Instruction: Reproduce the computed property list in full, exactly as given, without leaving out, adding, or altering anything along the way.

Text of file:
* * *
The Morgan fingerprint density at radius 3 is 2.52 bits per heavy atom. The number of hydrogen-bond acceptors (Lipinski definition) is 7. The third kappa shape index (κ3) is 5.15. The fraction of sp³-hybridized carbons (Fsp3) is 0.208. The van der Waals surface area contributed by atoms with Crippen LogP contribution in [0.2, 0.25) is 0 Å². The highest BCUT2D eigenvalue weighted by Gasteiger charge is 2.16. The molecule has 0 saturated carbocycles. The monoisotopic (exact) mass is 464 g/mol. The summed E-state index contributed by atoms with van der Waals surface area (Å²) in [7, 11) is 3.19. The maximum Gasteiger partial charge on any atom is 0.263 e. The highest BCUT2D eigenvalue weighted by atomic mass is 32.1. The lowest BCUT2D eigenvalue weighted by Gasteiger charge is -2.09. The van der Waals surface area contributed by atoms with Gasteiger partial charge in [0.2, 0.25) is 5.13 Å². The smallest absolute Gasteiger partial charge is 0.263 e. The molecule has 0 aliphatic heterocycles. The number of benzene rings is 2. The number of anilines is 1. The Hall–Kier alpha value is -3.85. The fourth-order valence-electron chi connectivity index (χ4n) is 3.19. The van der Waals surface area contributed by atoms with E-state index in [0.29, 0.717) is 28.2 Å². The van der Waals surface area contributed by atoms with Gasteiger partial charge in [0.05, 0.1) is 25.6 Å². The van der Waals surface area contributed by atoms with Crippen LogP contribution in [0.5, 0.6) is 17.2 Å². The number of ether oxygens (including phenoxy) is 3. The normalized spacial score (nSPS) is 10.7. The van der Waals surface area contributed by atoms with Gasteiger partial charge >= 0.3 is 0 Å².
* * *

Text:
The Morgan fingerprint density at radius 3 is 2.52 bits per heavy atom. The number of hydrogen-bond acceptors (Lipinski definition) is 7. The third kappa shape index (κ3) is 5.15. The fraction of sp³-hybridized carbons (Fsp3) is 0.208. The van der Waals surface area contributed by atoms with Crippen LogP contribution in [0.2, 0.25) is 0 Å². The highest BCUT2D eigenvalue weighted by Gasteiger charge is 2.16. The molecule has 0 saturated carbocycles. The monoisotopic (exact) mass is 464 g/mol. The summed E-state index contributed by atoms with van der Waals surface area (Å²) in [7, 11) is 3.19. The maximum Gasteiger partial charge on any atom is 0.263 e. The highest BCUT2D eigenvalue weighted by atomic mass is 32.1. The lowest BCUT2D eigenvalue weighted by Gasteiger charge is -2.09. The van der Waals surface area contributed by atoms with Gasteiger partial charge in [0.2, 0.25) is 5.13 Å². The smallest absolute Gasteiger partial charge is 0.263 e. The molecule has 0 aliphatic heterocycles. The number of benzene rings is 2. The number of anilines is 1. The Hall–Kier alpha value is -3.85. The fourth-order valence-electron chi connectivity index (χ4n) is 3.19. The van der Waals surface area contributed by atoms with E-state index in [0.29, 0.717) is 28.2 Å². The van der Waals surface area contributed by atoms with Gasteiger partial charge in [0.05, 0.1) is 25.6 Å². The van der Waals surface area contributed by atoms with Crippen LogP contribution in [0.5, 0.6) is 17.2 Å². The number of ether oxygens (including phenoxy) is 3. The normalized spacial score (nSPS) is 10.7. The van der Waals surface area contributed by atoms with Gasteiger partial charge >= 0.3 is 0 Å².